We were busy taking care of the many material things we’ve achieved, and we were out in our driveway shining that car instead of voting. Okay?
So now how can we confront those who want to go back? Irrespective of who you are or where you came from and what you believe in, we are all responsible for each other. Whether berating females, berating gays, or talking bad about a particular religion, you have to stay aware. Little jokes and little nasty behaviors grow, and grow, and grow.
I say, “Thank you, Mr. Trump.” He and his supporters have brought to the surface what’s been lying just below all these years. Before, some of us were questioning what there was to fight for. Some of us said, “I don’t know where the problem is.” Well, now you’ve got the problem. The problem has come one thousand-fold.
As a public speaker, what do you tell young people who worry about their futures?
I think “march forward” is appropriate. That’s what my mother and my grandmother said to me whenever I complained and it’s the title of one of my two new books.
[Society] told me I couldn’t go to Central High. I said, “Oh really?” So when they say you can’t do something, that’s what you’re going to do. You keep moving. Count it as fuel. Because we’re not stopping now. Do you really think that in this age a woman is going to give up her right to choose what happens to her body? I don’t think so. Do you think that people are going to give up their right to insurance policies that help when they get ill? I don’t think so. No, no. I am convinced we cannot stop, because to stop is to acknowledge defeat.
You were cautious about giving out your phone number and address when we discussed this interview. Why?
I’m a symbol of something some people want to undo. There are haters in the world. I’ve had people threaten me at speaking events, come to my door, send intimidating letters and emails. So, I’m a little bit careful.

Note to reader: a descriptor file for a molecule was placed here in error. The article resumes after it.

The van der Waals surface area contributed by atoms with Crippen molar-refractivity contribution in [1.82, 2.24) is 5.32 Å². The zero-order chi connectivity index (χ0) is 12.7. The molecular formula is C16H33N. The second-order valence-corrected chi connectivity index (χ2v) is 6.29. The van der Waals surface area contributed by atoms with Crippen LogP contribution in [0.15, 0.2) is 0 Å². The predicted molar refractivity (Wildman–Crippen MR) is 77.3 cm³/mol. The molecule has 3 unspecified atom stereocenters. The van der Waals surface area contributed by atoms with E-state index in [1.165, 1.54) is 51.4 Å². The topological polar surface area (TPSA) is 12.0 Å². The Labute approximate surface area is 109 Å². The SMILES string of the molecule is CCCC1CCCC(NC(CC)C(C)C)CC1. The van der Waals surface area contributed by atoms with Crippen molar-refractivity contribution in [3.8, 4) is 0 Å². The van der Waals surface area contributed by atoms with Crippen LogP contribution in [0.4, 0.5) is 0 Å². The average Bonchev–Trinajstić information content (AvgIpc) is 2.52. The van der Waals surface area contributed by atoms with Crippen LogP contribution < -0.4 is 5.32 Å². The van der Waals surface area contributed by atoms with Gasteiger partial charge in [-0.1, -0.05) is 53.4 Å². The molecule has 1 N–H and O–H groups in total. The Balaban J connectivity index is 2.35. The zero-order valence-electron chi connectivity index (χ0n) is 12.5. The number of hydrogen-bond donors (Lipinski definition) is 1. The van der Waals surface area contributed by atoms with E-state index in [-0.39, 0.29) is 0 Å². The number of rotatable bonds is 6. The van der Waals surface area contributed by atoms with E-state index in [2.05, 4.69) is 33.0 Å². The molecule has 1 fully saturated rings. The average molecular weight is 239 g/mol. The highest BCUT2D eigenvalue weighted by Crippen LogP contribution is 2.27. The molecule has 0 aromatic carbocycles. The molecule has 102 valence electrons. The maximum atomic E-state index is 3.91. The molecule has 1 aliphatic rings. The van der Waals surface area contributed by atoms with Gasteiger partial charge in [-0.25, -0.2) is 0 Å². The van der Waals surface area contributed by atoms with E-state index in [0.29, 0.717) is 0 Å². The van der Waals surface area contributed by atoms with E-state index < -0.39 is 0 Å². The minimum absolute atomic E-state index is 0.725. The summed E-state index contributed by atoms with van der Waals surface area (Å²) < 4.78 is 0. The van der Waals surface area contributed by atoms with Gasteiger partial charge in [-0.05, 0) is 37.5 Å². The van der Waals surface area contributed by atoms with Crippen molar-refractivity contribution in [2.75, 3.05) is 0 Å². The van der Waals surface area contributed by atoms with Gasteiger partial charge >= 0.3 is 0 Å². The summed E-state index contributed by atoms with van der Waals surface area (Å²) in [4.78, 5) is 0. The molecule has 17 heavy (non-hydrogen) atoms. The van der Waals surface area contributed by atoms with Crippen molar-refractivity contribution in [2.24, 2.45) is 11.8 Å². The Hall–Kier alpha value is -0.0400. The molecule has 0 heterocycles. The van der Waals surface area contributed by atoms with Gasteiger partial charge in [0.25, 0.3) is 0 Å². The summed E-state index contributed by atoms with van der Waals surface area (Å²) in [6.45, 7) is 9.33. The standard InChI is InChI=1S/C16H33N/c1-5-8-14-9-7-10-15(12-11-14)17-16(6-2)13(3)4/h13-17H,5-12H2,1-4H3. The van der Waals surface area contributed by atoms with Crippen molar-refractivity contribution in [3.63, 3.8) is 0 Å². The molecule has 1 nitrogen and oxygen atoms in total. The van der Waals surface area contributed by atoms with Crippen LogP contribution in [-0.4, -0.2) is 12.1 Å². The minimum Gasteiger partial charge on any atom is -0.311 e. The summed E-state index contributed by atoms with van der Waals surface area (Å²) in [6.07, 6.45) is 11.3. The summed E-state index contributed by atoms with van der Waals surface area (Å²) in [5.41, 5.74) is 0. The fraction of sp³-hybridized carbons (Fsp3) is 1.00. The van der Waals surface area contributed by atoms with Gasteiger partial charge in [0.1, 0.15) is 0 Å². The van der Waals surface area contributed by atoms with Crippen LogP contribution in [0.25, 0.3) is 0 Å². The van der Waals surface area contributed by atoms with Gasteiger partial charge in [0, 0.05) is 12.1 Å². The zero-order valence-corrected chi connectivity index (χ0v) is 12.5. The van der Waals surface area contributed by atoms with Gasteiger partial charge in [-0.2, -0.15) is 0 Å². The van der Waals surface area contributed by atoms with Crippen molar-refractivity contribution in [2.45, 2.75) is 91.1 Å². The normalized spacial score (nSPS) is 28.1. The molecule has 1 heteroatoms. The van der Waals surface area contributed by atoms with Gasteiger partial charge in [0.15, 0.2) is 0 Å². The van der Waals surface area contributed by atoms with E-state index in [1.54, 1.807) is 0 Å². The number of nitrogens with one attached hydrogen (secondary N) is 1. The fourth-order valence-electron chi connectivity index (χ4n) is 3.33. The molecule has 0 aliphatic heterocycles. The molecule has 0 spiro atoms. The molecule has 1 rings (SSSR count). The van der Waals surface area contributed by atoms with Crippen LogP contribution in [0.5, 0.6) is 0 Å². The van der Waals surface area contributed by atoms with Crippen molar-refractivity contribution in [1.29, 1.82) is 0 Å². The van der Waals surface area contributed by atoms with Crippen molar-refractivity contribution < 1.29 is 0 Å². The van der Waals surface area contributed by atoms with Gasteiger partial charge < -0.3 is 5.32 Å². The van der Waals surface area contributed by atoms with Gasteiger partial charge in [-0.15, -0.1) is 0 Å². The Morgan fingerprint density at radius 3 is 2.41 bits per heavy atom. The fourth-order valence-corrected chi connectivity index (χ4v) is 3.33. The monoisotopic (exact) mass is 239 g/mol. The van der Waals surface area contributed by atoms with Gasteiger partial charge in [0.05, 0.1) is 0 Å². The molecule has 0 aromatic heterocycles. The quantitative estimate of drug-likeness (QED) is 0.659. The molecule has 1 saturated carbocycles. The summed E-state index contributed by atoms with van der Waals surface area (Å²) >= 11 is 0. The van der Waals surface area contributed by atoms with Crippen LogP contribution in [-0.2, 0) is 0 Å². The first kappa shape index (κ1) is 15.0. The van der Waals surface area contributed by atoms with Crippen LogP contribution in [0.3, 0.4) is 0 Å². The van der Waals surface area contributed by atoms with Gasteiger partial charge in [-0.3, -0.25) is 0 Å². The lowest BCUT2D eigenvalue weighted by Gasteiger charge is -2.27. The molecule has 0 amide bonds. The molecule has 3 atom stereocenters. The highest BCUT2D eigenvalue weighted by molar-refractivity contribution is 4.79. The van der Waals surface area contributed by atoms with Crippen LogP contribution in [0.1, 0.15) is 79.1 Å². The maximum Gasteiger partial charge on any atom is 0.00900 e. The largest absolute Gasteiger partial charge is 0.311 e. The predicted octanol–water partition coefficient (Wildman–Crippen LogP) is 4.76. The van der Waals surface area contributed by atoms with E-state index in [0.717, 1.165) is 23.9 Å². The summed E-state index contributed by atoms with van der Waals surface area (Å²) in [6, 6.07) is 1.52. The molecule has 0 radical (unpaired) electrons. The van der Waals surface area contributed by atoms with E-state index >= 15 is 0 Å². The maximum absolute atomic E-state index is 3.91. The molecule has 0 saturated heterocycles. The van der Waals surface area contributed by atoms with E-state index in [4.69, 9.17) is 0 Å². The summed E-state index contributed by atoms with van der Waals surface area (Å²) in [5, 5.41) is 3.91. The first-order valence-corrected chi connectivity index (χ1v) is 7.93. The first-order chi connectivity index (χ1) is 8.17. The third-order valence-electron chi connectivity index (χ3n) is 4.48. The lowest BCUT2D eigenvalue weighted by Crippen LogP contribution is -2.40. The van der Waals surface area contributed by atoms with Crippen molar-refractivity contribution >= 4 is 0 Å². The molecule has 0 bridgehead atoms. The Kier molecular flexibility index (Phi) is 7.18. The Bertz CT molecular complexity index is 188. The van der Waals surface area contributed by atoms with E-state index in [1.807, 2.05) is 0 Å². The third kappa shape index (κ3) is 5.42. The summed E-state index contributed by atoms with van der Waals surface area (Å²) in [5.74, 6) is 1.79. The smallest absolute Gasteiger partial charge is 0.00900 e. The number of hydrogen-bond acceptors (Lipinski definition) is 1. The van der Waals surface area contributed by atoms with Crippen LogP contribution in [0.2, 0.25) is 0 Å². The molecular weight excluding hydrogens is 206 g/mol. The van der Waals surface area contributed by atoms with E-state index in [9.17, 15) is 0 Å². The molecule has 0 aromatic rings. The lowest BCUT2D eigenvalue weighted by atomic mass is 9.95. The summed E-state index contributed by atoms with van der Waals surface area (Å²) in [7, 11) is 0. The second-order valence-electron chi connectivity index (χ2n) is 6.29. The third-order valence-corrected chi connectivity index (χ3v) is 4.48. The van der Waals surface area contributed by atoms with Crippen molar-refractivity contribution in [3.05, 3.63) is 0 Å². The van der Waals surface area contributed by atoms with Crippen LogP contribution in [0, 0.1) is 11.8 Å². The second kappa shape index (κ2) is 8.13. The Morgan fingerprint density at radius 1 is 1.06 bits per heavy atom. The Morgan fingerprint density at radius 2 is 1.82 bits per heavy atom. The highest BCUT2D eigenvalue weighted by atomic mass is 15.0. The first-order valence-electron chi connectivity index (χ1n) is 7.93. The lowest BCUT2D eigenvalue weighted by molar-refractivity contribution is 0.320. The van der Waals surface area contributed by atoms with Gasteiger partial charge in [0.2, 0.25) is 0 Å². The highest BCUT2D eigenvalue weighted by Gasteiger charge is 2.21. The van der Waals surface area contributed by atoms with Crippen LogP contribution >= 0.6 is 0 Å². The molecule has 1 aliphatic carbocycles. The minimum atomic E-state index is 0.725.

While attending Central High, you had acid thrown in your face and you were stabbed. Do those memories haunt you?
Some people say to me, “You had such a violent childhood. You must really hate white people.” I don’t hate anyone. I know that the necessity to love others is really, really important.
Not everyone knows this but it was a white, Quaker family that rescued me when I came out of Little Rock. I have three white sisters, one white brother, and a mother and a father. My father helped to found Sonoma State University. They were poor. They had nothing. But they were the most incredible people in the world and invited me to come and live with them in their safety. They walked me over to the bridge of adulthood.
I don’t hold grudges. Grandma said when you hold grudges it’s like chewing on lemons and most of the time people don’t even know you’re holding it — so it hurts you more than them. No, I don’t hold grudges against anybody. I think the only way out of this is love.
New books by Melba Beals:
- March Forward, Girl: From Young Warrior to Little Rock Nine
- I Will Not Fear: My Story of a Lifetime of Building Faith Under Fire